West Indies will field a weak batting line-up in the four-match Test series that starts at Lord's on 17 May.
Brian Lara is retired and Marlon Samuels out of favour, while one of the few experienced batsmen, Ramnaresh Sarwan, will be full of the cares of captaincy.
Steve Harmison's finest hour - Sabina Park, March 2004
It will certainly be a big opportunity for the mercurial Steve Harmison to terrorise an opposition line-up again.
Inevitably, should he shine in the series, more cynical observers will have said it should have happened in Brisbane last November.
Under the cruel Queensland sun, with the gaze of what seemed like the entire world fixed on the first ball of the Ashes, Harmison infamously picked out Andrew Flintoff at second slip with his opening salvo.
That horrible series, though, was merely the most recent chapter of a difficult period in the career of the 28-year-old son of Ashington, and passionate Newcastle fan.
His last 20 Tests have produced just one match-winning performance, at Old Trafford in the summer of 2006.
Tormented by wides and batsmen prepared to counter-attack him at every opportunity, the Harmison aura has slipped.
And his often insipid performances have been symptomatic of an England team so far short of their Ashes-winning form.
Once formidable in one-day internationals, Harmison has walked away from that format completely.
A WIZARD AGAINST WINDIES
Harmison's Test record: 189 wickets from 50 Tests at 30.53
Against West Indies: 40 wickets from 8 Tests at 21.10
But perhaps fortified by his long break from cricket, his early season returns this term for Durham have been as encouraging as anyone could possibly hope for.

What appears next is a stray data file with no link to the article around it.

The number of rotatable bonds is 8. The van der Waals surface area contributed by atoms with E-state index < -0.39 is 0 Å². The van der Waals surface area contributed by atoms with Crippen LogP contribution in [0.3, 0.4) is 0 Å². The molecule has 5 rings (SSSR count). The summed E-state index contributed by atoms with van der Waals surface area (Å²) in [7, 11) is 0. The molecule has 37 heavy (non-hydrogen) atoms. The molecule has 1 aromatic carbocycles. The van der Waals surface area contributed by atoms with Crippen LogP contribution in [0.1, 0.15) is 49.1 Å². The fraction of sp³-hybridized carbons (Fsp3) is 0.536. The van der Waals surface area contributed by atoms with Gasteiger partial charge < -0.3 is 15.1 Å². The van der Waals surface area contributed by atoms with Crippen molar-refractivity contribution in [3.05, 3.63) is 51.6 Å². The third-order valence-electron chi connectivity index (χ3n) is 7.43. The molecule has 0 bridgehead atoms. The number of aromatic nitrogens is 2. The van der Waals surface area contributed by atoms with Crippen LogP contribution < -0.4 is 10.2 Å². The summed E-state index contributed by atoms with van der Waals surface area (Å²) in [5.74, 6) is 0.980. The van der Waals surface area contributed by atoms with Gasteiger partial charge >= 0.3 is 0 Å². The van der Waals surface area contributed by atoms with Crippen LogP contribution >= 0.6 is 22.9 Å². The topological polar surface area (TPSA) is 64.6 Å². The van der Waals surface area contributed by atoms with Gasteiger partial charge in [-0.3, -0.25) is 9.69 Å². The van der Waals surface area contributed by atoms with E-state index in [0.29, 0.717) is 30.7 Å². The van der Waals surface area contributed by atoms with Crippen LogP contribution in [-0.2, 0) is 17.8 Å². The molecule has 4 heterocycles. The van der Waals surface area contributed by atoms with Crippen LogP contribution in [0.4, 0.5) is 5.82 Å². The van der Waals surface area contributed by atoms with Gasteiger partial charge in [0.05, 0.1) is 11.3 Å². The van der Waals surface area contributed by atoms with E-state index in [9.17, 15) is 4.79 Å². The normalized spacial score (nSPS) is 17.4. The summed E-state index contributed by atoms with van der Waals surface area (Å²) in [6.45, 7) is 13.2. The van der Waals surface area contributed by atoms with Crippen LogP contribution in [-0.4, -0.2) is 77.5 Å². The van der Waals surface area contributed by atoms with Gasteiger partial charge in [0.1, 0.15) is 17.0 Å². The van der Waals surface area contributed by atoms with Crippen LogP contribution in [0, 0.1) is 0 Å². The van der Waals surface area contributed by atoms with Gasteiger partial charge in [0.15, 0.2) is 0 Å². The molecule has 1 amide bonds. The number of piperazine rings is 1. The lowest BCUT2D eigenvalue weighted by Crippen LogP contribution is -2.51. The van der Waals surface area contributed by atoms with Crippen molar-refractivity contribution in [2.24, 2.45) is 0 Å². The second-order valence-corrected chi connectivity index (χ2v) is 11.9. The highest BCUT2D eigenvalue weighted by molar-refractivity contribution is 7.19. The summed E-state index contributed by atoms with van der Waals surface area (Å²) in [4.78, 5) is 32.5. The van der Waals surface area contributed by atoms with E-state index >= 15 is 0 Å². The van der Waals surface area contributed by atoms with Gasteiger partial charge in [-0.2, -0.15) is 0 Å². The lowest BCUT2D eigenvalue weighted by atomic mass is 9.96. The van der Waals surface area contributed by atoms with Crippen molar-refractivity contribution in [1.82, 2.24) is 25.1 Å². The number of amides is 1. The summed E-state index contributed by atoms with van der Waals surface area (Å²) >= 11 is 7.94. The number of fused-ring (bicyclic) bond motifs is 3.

After three County Championship matches, he is the leading wicket-taker with 24 scalps at an average of 14.37, he is clearly a happier soul than he was in Australia.
Lancashire's Stuart Law, a recent opponent said: "Steve Harmison was seriously good. Brad Hodge came off and said '****, he was quick!' That's a good sign coming from someone like him. I love Harmy. I think the best is still to come from him.
"He gave away one-day cricket [for England] too quickly and if I was [coach] Peter Moores I'd be seeing if he would change his mind. If he bowls like he did on Monday, nobody will lay a bat on him in any form of cricket."
"Harmy" has suffered homesickness ever since the late 2004-05 tour of South Africa, but ironically it was on an overseas tour that he came of age.
At Sabina Park in Jamaica barely three years ago, a venue beloved of West Indian pacemen of old, he produced one of the deadliest spells seen in a Test match.
The pitch was not the worst to bat on, but Harmison made maximum use of whatever it did offer - some pace and some inconsistent bounce - to return 7-12 in the second innings.
Harmison has had success for Durham already this season
Skittled for 47, West Indies were crushed by 10 wickets and have since proved easy pickings for England.
Harmison was the first really "mean" fast bowler England had unearthed since Duncan Fletcher and Nasser Hussain had rebuilt the side in 1999.
Having seemed a self-effacing individual in his early interviews, the man himself quietly relished in the role of England's number one bowler.
And the eye-catching performances continued.
He took 6-61 in the first innings in Trinidad, six more wickets in Barbados, and helping demolish New Zealand and West Indies - again - in the English summer that followed.
It had been a remarkable few months, and Harmison was officially the number one bowler in world cricket.
Perhaps most importantly, he had galvanised a pace-bowling unit that would be the key to winning the Ashes the following season.
Sadly, the glory days are long since over.
Matthew Hoggard has done his best to keep the ship afloat, but Andrew Flintoff was side-tracked by captaincy in Australia, and
Simon Jones has suffered long-term injuries.
It all changes now. There is a fresh feeling about the squad with the appointment of Moores, and the focus is on the future.
It would be nice to see a new fast bowler pencilled in as a possible Ashes or World Cup winner after this summer.
And a big summer for Harmison might inspire someone like Stuart Broad or Charlie Shreck to make a big impression.